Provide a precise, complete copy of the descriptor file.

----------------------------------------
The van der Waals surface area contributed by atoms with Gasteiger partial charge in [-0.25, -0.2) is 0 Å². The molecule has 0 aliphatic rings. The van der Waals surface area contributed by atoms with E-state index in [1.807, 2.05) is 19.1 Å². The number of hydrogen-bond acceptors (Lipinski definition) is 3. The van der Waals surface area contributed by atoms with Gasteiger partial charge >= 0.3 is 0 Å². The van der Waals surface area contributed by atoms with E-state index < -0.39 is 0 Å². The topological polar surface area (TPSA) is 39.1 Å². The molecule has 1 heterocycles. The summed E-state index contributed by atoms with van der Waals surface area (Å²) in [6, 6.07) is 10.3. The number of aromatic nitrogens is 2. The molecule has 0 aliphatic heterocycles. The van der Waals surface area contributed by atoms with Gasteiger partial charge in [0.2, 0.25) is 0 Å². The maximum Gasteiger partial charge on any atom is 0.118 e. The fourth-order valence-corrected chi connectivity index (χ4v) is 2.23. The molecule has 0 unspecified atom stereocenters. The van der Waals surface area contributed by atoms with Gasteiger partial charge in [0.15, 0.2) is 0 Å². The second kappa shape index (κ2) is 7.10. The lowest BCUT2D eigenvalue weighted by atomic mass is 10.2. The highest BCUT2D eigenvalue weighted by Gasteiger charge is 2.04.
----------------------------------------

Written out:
The van der Waals surface area contributed by atoms with Gasteiger partial charge in [-0.25, -0.2) is 0 Å². The molecule has 0 aliphatic rings. The van der Waals surface area contributed by atoms with E-state index in [1.807, 2.05) is 19.1 Å². The number of hydrogen-bond acceptors (Lipinski definition) is 3. The van der Waals surface area contributed by atoms with Gasteiger partial charge >= 0.3 is 0 Å². The van der Waals surface area contributed by atoms with E-state index < -0.39 is 0 Å². The topological polar surface area (TPSA) is 39.1 Å². The molecule has 1 heterocycles. The summed E-state index contributed by atoms with van der Waals surface area (Å²) in [6, 6.07) is 10.3. The number of aromatic nitrogens is 2. The molecule has 0 aliphatic heterocycles. The van der Waals surface area contributed by atoms with Gasteiger partial charge in [0.2, 0.25) is 0 Å². The maximum Gasteiger partial charge on any atom is 0.118 e. The fourth-order valence-corrected chi connectivity index (χ4v) is 2.23. The molecule has 0 unspecified atom stereocenters. The van der Waals surface area contributed by atoms with Gasteiger partial charge in [0.15, 0.2) is 0 Å². The second kappa shape index (κ2) is 7.10. The lowest BCUT2D eigenvalue weighted by atomic mass is 10.2. The highest BCUT2D eigenvalue weighted by Gasteiger charge is 2.04.